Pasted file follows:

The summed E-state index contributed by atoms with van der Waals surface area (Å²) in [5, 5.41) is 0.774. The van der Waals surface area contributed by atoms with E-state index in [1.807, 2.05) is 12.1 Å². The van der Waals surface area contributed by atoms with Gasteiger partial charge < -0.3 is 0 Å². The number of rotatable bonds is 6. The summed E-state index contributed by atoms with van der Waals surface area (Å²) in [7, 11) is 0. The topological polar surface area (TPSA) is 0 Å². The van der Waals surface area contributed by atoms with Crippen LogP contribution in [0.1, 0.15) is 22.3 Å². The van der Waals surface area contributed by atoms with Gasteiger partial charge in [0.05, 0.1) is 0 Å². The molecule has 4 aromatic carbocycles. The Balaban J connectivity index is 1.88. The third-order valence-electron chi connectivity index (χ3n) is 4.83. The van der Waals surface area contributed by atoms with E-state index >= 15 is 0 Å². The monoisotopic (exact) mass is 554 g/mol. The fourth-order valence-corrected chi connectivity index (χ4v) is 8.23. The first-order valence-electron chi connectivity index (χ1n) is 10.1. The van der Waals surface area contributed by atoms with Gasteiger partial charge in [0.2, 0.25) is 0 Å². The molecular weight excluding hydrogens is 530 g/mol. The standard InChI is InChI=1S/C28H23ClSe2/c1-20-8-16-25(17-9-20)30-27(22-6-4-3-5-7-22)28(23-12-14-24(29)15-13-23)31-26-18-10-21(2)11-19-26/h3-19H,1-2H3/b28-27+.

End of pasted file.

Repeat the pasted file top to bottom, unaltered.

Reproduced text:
The summed E-state index contributed by atoms with van der Waals surface area (Å²) in [5, 5.41) is 0.774. The van der Waals surface area contributed by atoms with E-state index in [1.807, 2.05) is 12.1 Å². The van der Waals surface area contributed by atoms with Gasteiger partial charge < -0.3 is 0 Å². The number of rotatable bonds is 6. The summed E-state index contributed by atoms with van der Waals surface area (Å²) in [7, 11) is 0. The topological polar surface area (TPSA) is 0 Å². The van der Waals surface area contributed by atoms with Crippen LogP contribution in [0.1, 0.15) is 22.3 Å². The van der Waals surface area contributed by atoms with Gasteiger partial charge in [0.05, 0.1) is 0 Å². The molecule has 4 aromatic carbocycles. The Balaban J connectivity index is 1.88. The third-order valence-electron chi connectivity index (χ3n) is 4.83. The van der Waals surface area contributed by atoms with E-state index >= 15 is 0 Å². The monoisotopic (exact) mass is 554 g/mol. The fourth-order valence-corrected chi connectivity index (χ4v) is 8.23. The first-order valence-electron chi connectivity index (χ1n) is 10.1. The van der Waals surface area contributed by atoms with Gasteiger partial charge in [0.2, 0.25) is 0 Å². The molecular weight excluding hydrogens is 530 g/mol. The standard InChI is InChI=1S/C28H23ClSe2/c1-20-8-16-25(17-9-20)30-27(22-6-4-3-5-7-22)28(23-12-14-24(29)15-13-23)31-26-18-10-21(2)11-19-26/h3-19H,1-2H3/b28-27+.